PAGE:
a nice source for the differentiable case is spivaks calculus on manifolds, inverse function theorem.

for the continuous case you coulds use the jordan curve theorem to tell you that the image of the boundary circle C is a simple closed curve f(C) which separates the plane into two connected components, both open, an inside and an outseid, and that f(C) winds exactly once around each inside point. then it follows from the principle mentioned above that f(D) must map homeomorphically onto the inside component of f(C) which is open.

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Does this work?

Let [tex]f: A \rightarrow B[/tex],a homeomorphism.

Let [tex]g:A \rightarrow R^n[/tex] be the extension map of [tex]f[/tex].

Let [tex]h:B \rightarrow R^n[/tex] be the extension map of [tex]f^{-1}[/tex].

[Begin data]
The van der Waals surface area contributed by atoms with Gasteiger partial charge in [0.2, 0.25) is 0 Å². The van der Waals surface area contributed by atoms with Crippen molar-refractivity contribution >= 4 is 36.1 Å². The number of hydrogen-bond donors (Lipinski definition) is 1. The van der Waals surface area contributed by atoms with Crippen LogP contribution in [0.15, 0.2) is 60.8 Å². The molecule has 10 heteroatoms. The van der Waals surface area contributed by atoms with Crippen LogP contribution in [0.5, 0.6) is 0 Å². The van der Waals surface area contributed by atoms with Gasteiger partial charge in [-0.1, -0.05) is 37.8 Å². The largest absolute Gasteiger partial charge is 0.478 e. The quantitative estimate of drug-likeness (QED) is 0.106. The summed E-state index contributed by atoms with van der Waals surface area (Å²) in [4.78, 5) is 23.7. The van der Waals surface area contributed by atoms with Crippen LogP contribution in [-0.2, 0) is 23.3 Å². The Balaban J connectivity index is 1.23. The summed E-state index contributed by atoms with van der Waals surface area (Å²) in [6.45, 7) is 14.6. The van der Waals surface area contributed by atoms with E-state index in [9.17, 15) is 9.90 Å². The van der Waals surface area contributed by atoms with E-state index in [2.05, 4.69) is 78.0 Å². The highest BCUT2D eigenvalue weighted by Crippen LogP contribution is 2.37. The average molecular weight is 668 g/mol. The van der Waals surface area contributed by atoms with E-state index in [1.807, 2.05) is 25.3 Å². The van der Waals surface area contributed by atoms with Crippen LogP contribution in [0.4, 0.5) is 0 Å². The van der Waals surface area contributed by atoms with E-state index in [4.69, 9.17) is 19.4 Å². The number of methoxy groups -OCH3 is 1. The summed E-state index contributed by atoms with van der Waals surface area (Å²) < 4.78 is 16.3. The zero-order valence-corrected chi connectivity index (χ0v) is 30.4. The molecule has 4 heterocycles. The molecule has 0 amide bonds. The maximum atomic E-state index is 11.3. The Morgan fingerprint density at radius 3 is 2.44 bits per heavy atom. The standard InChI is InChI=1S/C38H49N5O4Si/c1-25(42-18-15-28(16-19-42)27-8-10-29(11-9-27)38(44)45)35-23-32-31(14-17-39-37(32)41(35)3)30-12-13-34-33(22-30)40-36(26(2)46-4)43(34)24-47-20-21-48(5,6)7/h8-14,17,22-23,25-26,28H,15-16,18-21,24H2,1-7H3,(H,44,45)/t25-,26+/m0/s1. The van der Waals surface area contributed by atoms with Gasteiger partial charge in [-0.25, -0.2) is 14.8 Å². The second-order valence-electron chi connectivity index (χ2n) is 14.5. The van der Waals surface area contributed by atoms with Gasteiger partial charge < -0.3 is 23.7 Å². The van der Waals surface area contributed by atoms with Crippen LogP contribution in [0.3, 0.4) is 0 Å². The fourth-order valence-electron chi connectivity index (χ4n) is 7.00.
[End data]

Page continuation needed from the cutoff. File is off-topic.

As extensions of codomains of contiuous functions, g and h are continuous.

Assume A is open in [tex]R^n[/tex]. Then B is open since h is continuous. Assume B is open, then A is open since g is continuous.

Let [tex]f: A \rightarrow B[/tex],a homeomorphism.

Let [tex]g:A \rightarrow R^n[/tex] be the extension map of [tex]f[/tex].

Let [tex]h:B \rightarrow R^n[/tex] be the extension map of [tex]f^{-1}[/tex].

As extensions of codomains of contiuous functions, g and h are continuous.

Assume A is open in [tex]R^n[/tex]. Then B is open since h is continuous. Assume B is open, then A is open since g is continuous.

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Why???????????in order to show the image of the disc contains an open nbhd of B, the first observation is that it suffices to show that some circle centered at A has image which "winds around B".

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mathwonk

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You didn't get my question.

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mathwonk

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i answered the contrapositive of your question. i.e. you asked me to explain why a map sends a disc is onto a nbhd of B, if the boundary of the disc winds around B. I showed that if the maps does not hit a point, then the boundary does not wind around that point.